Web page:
Monoclonal Antibody Vaccine Therapy in Treating Patients With Ovarian Epithelial, Fallopian Tube, or Peritoneal Cancer
RATIONALE: Vaccines made from monoclonal antibodies combined with tumor cells may make the body build an immune response to kill tumor cells.
PURPOSE: Randomized phase I trial to study the effectiveness of vaccine therapy in treating patients who have ovarian epithelial, fallopian tube, or peritoneal cancer.
Fallopian Tube Cancer
Primary Peritoneal Cavity Cancer
|Study Design:||Allocation: Randomized
Masking: Open Label
Primary Purpose: Treatment
|Official Title:||Phase I Trial of the Monoclonal Anti-Idiotype Antibody ACA125 in Patients With Epithelial Ovarian, Fallopian Tube, or Peritoneal Cancer|
|Study Start Date:||December 2002|
|Study Completion Date:||March 2004|
|Primary Completion Date:||March 2004 (Final data collection date for primary outcome measure)|
- Determine the safety of varying routes and doses of monoclonal antibody ACA125 anti-idiotype vaccine in patients with ovarian epithelial, fallopian tube, or peritoneal cancer.
- Determine an optimal dose and route of this vaccine for a phase II study.
- Determine the immune response induced by this vaccination in these patients.
- Determine the time to development of objective tumor response in patients treated with this regimen.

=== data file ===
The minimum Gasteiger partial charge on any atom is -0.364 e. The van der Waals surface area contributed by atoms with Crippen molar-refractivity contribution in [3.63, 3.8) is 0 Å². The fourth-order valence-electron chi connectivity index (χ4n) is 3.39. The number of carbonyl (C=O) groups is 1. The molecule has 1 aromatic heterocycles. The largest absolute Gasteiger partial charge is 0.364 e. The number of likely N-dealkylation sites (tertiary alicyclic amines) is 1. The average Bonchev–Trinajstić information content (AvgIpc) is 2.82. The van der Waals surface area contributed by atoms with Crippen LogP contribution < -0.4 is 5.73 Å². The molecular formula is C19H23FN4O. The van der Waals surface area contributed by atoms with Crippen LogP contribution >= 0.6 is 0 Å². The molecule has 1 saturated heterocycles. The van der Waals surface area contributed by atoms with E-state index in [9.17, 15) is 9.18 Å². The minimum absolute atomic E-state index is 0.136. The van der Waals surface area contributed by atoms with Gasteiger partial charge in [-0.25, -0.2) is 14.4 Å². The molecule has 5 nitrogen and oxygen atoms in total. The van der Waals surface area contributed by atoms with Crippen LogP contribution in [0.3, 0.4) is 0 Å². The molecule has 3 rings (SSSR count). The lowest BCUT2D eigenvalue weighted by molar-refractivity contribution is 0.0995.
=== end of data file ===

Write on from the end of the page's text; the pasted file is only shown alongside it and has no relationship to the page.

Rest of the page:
OUTLINE: This is a multicenter study. Patients are randomized to 1 of 4 treatment arms.
- Arm I: Patients receive lower-dose monoclonal antibody ACA125 anti-idiotype vaccine (MOAB ACA125) intramuscularly (IM) on weeks 0, 2, 4, 6, 10, and 14 in the absence of disease progression or unacceptable toxicity.
- Arm II: Patients receive higher-dose MOAB ACA125 IM as in arm I.
- Arm III: Patients receive lower-dose MOAB ACA125 subcutaneously (SC) on weeks 0, 2, 4, 6, 10, and 14 in the absence of disease progression or unacceptable toxicity.
- Arm IV: Patients receive higher-dose MOAB ACA125 SC as in arm III. Patients are followed every 6-12 weeks for 2 years.
PROJECTED ACCRUAL: A total of 40 patients (10 patients per cohort) will be accrued for this study.
|United States, New York|
|Memorial Sloan-Kettering Cancer Center|
|New York, New York, United States, 10021|
|Study Chair:||Paul Sabbatini, MD||Memorial Sloan-Kettering Cancer Center|